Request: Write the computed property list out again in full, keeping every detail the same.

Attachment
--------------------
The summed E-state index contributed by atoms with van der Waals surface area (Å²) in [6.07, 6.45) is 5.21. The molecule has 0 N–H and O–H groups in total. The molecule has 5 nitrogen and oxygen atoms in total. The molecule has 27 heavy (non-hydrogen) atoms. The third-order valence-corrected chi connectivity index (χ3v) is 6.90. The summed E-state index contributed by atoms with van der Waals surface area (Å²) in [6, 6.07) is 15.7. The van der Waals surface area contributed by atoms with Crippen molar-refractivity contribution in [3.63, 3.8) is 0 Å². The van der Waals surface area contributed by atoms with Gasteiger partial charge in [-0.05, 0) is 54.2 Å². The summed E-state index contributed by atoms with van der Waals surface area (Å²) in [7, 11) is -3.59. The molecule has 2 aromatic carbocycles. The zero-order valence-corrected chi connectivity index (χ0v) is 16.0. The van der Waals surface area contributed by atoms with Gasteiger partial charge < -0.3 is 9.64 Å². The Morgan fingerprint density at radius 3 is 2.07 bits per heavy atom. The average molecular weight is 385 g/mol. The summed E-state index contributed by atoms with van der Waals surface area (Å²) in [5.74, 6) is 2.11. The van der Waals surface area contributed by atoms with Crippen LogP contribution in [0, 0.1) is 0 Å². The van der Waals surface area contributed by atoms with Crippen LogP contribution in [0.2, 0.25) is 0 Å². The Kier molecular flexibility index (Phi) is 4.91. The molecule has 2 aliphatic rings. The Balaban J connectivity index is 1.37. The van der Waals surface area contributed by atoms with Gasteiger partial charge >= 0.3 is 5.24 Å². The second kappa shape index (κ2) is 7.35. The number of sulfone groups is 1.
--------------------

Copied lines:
The summed E-state index contributed by atoms with van der Waals surface area (Å²) in [6.07, 6.45) is 5.21. The molecule has 0 N–H and O–H groups in total. The molecule has 5 nitrogen and oxygen atoms in total. The molecule has 27 heavy (non-hydrogen) atoms. The third-order valence-corrected chi connectivity index (χ3v) is 6.90. The summed E-state index contributed by atoms with van der Waals surface area (Å²) in [6, 6.07) is 15.7. The van der Waals surface area contributed by atoms with Crippen molar-refractivity contribution in [3.63, 3.8) is 0 Å². The van der Waals surface area contributed by atoms with Gasteiger partial charge in [-0.05, 0) is 54.2 Å². The summed E-state index contributed by atoms with van der Waals surface area (Å²) in [7, 11) is -3.59. The molecule has 2 aromatic carbocycles. The zero-order valence-corrected chi connectivity index (χ0v) is 16.0. The van der Waals surface area contributed by atoms with Gasteiger partial charge < -0.3 is 9.64 Å². The Morgan fingerprint density at radius 3 is 2.07 bits per heavy atom. The average molecular weight is 385 g/mol. The summed E-state index contributed by atoms with van der Waals surface area (Å²) in [5.74, 6) is 2.11. The van der Waals surface area contributed by atoms with Crippen LogP contribution in [0, 0.1) is 0 Å². The van der Waals surface area contributed by atoms with Crippen LogP contribution in [0.2, 0.25) is 0 Å². The Kier molecular flexibility index (Phi) is 4.91. The molecule has 2 aliphatic rings. The Balaban J connectivity index is 1.37. The van der Waals surface area contributed by atoms with Gasteiger partial charge >= 0.3 is 5.24 Å². The second kappa shape index (κ2) is 7.35. The number of sulfone groups is 1.